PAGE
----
Thursday, December 2, 2010

Social Security cuts are part of deficit plan

Social Security cuts are part of deficit plan ::
The new plan by co-chairmen Erskine Bowles and Alan Simpson, to be unveiled Wednesday, faces an uphill slog. Resistance is certain, not only because of the idea of raising the Social Security retirement age, but also because of proposed cuts to Medicare, curtailment of tax breaks and a doubling of the federal tax on a gallon of gasoline.

Though the plan appears unlikely to win enough bipartisan support from the panel to be approved for a vote in Congress this year or next, Bowles has already declared victory, saying he and Simpson have at least succeeded in initiating an 'adult conversation' in the country about the pain it will take to cut the deficit.
Look, I'm prepared to admit I may just be extra stupid, it's just not obvious to me how raising the Social Security retirement age helps reduce the deficit. When reporting on these plans, it might be helpful for a while to have a stock paragraph to include explaining how Social Security adds to the deficit (it doesn't) and how reducing benefits impacts the numbers. I think there are many people, like me, who are under the impression Social Security does not contribute to the deficit now, nor will it ever since by law it cannot take on debt.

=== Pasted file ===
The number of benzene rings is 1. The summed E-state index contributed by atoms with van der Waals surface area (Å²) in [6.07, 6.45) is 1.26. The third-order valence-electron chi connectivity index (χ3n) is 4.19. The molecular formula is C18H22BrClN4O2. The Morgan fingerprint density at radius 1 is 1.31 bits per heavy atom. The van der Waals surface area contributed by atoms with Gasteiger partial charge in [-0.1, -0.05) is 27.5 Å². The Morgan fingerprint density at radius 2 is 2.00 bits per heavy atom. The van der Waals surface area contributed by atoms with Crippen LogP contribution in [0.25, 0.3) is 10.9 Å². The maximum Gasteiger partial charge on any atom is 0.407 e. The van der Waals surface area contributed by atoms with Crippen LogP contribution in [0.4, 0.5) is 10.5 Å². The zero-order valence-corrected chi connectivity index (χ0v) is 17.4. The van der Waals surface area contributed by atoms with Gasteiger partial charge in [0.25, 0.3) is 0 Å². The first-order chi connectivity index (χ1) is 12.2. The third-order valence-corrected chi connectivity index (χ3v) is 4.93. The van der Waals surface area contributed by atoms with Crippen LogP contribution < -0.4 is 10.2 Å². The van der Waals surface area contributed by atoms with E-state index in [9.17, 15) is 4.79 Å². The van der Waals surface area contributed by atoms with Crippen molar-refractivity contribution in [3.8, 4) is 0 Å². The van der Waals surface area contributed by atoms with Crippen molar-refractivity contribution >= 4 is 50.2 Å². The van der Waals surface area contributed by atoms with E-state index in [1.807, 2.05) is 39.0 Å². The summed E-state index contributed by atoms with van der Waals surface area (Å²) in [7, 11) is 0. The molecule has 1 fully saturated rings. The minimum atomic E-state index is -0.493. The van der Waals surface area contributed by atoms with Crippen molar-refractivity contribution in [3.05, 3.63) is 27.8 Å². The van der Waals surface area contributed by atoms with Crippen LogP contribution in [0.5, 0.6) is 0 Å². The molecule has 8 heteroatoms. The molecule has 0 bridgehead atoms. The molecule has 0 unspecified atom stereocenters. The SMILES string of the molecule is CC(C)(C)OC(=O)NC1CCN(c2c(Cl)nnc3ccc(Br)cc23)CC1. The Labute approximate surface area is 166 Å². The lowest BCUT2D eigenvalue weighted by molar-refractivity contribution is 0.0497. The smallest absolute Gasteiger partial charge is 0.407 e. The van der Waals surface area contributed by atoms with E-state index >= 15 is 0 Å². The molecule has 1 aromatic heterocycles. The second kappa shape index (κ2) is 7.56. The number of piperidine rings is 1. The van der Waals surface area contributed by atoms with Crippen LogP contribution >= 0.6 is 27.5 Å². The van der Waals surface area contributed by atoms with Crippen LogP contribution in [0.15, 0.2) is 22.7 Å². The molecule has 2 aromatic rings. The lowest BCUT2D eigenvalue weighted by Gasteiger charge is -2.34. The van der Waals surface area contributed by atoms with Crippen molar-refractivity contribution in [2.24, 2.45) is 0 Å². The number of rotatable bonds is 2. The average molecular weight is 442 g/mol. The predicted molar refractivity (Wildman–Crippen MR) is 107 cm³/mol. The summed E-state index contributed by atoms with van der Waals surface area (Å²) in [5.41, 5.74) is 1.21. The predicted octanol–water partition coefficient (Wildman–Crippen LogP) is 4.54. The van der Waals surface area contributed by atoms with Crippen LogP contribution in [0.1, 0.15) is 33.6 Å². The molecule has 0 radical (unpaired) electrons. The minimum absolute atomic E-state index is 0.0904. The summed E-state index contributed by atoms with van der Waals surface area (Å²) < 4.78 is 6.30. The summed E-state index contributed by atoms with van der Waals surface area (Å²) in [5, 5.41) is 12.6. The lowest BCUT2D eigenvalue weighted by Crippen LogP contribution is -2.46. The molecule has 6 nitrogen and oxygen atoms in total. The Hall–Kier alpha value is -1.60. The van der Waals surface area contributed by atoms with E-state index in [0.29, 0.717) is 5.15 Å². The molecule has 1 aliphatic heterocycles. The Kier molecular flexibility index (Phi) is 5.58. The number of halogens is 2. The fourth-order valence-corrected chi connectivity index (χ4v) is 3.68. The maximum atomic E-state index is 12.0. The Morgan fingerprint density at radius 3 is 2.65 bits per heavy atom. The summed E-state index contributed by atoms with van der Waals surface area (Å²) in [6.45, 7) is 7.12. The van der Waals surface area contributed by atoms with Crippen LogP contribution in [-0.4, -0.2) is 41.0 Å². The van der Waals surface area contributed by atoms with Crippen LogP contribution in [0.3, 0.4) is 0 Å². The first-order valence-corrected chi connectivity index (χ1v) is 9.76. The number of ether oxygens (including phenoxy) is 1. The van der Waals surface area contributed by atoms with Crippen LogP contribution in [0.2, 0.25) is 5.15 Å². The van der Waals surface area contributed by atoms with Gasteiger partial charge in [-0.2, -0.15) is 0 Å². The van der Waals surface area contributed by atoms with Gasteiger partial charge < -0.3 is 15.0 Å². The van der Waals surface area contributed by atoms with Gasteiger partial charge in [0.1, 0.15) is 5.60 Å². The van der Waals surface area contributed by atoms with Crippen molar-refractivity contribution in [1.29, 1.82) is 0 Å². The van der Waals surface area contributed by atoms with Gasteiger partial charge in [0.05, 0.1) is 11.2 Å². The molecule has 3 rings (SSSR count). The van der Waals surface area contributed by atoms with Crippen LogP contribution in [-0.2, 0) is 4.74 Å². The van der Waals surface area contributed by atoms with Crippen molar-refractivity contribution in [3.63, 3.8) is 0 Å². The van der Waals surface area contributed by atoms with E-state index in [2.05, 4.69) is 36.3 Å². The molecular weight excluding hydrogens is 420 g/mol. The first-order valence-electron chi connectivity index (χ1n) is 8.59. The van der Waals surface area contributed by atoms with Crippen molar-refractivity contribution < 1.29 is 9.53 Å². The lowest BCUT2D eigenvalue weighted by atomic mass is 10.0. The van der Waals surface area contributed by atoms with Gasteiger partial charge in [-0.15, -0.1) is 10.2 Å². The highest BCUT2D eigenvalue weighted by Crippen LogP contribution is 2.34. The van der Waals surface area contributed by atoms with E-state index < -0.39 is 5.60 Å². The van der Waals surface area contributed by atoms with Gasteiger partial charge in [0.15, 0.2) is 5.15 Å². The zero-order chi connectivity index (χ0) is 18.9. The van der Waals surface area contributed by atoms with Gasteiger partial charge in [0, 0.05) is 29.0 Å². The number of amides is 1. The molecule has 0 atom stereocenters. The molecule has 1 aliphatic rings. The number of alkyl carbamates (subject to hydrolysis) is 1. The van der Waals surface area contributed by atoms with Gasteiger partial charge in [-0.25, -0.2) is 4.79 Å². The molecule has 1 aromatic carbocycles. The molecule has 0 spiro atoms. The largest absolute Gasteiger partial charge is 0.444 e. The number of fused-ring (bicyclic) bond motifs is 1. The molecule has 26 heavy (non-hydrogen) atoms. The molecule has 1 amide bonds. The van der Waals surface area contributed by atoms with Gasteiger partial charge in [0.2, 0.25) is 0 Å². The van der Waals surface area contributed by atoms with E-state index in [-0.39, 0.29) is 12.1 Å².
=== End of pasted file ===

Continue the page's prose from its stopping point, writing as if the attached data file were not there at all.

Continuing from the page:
Also, it might be helpful to show examples of how raising the cap on income subject to Social Security tax might accomplish the same goals as raising the retirement age and reducing benefits so those benefits don't have to be reduced when trust fund (currently running a surplus, BTW) is not sufficient to pay all the full level of benefits ... in 2037 or so. I think that's how an "adult conversation" would proceed. Focusing on raising the retirement age puts all the pain of this process on those who can least afford it: the people who will be relying on the benefits. If, ultimately, it takes benefit cuts to stay afloat, so be it. However, let's also talk about how the wealthy, who won't need Social Security but can still collect it when they retire, can help share the load.
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